Lenka chimed in, “And besides, I don’t think your date would be seen with you dressed in that,” using her eyes to make reference to Cambria.

Cambria chided her twin with an angry gaze.

Cora interjected, to everyone’s surprise. “Actually, I think you will find Lenka on your arm most of the night if you insist on wearing that.”

“Yes, I think Lenka will have you,” Cambria supplemented, offering a feather-like pat of reassurance on Timmy’s shoulder.

Lenka grew aware of the alliance that was starting to form against her. “Hey, how did I emerge as the desperate social outcast, left with but the pick of the crumbs,” she laughingly shot back at her sister and mum.

“The crumbs?” Timmy rose in defence.

“Actually,” Timmy looked at Greg as he spoke. “I figured that with these two lovely dames by my side, I would need all the cooling this pair of shorts afford me.”

Greg let out a light chuckle.

“But it appears that I’m not on the side of the majority, so I should probably change into something more constricting.”

Following his display of quick wit and flattery, what Cambria regarded as Classic Timmy, she smiled and she shook her head, the words My Timmy forming in her mind. As Timmy made his way back to his room, the Lane’s looked at each other amusedly.

“Where’d you find this fella anyway?” Greg asked jokingly.


The house was frothing with conversation when they arrived. It was the same each year.

After taking Timmy for a quick round of introductions, Cambria ducked into the kitchen to help with the food, leaving him in the care of her dad. As Cambria had come to expect, when she came out of the kitchen a mere 10 minutes later, Timmy was already holding court, laughter erupting around him. With the ease and candidness he shared with the group, one would have made the easy mistake of assuming he were born into the pack.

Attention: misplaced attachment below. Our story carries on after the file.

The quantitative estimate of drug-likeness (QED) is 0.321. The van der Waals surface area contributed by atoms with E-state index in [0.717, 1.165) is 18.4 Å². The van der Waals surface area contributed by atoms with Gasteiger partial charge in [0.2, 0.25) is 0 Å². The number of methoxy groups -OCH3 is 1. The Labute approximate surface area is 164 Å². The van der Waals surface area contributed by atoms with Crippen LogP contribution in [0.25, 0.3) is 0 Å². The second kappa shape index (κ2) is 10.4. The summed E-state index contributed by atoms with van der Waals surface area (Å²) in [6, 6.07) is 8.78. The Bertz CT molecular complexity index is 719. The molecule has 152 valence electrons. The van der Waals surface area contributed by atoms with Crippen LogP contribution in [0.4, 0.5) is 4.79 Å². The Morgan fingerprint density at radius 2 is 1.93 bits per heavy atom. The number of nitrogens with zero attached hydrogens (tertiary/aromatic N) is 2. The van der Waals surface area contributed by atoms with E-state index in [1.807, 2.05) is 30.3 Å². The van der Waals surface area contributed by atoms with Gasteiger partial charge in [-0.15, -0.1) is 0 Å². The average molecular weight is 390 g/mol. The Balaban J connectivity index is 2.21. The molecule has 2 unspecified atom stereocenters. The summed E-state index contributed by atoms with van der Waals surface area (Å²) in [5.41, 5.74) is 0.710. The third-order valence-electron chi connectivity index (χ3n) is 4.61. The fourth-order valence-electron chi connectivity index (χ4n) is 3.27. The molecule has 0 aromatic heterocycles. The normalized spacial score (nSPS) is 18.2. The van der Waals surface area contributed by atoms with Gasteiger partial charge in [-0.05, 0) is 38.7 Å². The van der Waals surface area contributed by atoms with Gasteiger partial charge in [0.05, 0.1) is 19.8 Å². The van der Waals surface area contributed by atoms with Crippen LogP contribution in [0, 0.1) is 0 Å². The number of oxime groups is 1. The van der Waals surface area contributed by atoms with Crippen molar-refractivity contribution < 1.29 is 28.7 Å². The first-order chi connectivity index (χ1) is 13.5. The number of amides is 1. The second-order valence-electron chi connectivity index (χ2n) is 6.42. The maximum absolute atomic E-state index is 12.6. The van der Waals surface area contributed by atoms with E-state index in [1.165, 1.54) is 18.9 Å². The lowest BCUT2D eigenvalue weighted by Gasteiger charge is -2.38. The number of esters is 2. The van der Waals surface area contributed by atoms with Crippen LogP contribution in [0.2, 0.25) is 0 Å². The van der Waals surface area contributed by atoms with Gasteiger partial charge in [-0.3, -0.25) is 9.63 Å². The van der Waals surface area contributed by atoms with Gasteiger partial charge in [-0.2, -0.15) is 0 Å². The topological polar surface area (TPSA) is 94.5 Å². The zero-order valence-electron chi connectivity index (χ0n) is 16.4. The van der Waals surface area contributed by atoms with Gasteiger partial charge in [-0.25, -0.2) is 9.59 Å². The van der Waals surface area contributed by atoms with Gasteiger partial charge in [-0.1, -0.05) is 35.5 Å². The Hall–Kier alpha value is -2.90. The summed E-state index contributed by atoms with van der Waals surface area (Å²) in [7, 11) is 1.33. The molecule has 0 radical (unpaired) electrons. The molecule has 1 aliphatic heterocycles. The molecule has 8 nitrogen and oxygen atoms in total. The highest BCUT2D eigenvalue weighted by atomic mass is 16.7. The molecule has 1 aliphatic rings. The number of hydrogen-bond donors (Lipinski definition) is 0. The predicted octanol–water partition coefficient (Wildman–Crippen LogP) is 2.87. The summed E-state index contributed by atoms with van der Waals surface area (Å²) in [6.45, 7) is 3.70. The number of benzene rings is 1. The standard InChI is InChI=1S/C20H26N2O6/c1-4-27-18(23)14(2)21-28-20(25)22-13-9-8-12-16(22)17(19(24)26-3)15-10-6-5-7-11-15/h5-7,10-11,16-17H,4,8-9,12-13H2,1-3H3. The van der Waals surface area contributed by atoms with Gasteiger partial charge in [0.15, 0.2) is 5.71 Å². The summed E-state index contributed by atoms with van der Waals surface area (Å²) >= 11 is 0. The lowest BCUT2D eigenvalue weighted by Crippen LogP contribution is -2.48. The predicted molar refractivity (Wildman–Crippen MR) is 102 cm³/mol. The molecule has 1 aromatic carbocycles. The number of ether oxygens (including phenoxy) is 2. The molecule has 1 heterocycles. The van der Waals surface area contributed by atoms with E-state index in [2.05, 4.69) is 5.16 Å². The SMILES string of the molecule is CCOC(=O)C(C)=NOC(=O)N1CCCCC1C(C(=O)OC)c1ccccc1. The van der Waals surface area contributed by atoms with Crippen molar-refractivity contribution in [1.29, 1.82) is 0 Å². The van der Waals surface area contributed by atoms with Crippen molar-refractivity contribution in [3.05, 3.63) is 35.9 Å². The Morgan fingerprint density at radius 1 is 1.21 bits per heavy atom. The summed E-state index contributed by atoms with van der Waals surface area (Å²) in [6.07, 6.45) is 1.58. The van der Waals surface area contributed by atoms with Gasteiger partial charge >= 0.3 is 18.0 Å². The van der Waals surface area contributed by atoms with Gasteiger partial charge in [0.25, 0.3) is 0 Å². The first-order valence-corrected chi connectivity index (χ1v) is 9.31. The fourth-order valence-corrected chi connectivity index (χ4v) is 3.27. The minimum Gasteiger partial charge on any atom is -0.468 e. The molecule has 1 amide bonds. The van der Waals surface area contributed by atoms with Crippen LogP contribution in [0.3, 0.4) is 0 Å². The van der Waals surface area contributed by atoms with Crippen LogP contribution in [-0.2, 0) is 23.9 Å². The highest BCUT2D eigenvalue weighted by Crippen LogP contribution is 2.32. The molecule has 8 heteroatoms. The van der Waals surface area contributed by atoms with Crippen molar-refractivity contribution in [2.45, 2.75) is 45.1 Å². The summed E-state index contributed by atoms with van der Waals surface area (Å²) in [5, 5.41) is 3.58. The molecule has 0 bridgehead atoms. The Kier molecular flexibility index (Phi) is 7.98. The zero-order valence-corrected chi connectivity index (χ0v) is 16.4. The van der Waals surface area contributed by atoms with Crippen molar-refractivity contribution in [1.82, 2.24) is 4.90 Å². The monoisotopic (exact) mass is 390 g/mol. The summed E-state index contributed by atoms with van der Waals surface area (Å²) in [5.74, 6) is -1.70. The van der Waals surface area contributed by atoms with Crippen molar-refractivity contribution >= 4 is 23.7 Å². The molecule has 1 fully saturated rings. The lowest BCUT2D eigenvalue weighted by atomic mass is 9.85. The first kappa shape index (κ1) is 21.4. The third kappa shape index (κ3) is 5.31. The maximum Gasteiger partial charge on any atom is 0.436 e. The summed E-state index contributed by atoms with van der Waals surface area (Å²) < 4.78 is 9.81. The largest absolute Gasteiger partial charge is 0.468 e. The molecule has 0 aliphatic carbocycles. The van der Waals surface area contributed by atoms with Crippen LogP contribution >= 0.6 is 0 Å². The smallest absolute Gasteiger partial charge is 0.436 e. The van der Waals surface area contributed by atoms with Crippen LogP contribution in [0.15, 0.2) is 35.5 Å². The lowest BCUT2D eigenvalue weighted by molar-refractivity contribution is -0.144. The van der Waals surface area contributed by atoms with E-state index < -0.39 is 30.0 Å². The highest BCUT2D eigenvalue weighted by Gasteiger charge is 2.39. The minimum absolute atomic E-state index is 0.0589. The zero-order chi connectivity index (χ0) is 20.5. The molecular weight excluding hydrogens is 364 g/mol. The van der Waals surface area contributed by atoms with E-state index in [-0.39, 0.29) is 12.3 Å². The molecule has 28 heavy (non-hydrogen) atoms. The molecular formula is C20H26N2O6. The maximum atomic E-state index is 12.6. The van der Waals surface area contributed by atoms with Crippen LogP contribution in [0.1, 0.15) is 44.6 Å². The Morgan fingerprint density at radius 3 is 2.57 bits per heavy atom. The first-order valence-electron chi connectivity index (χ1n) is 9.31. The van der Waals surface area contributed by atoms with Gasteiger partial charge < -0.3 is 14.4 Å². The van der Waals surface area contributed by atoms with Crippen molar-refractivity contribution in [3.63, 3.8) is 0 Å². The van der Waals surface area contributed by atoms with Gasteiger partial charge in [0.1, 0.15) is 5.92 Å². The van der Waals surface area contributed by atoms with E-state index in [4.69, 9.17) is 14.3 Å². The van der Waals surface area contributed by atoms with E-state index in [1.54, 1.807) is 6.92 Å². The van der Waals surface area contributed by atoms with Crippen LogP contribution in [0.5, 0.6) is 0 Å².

Throughout the night, Cambria was teased with Timmy. At first, she found herself tongue-tied for a response. Growing up, such teasing triggered knee jerk responses like “Never in a million years.” But with Timmy by her side, she was careful not to say anything that would deter any advances from him. As the night wore on, she became more adept at parrying jokes of their couplehood, and countered with replies like “Oh, I’m sure Timmy has better taste” and “Don’t scare the poor fella off.” Much later, after the ale leant her some daring, she ventured into responses like “if I should be so lucky” and “if he would have me, I don’t see why not.”


Cambria was a different person amongst her family than when around her work colleagues; full of life, a jokester, a charmer, goofy. As Timmy watched her in her element, he caught himself making comparisons between her and Monica, the vivacious goddess from work.

He noticed that like Monica, Cambria had the gift to hold an audience in silent fixation, but more with her eloquence than Monica had done with her beauty. As with the goddess, Cambria carried herself with great confidence, candour and charm. But absent, was Monica’s prowess, which Timmy felt was a good thing. In his Eden, Cambria emerged more and more Eve-like; Monica, more serpentine.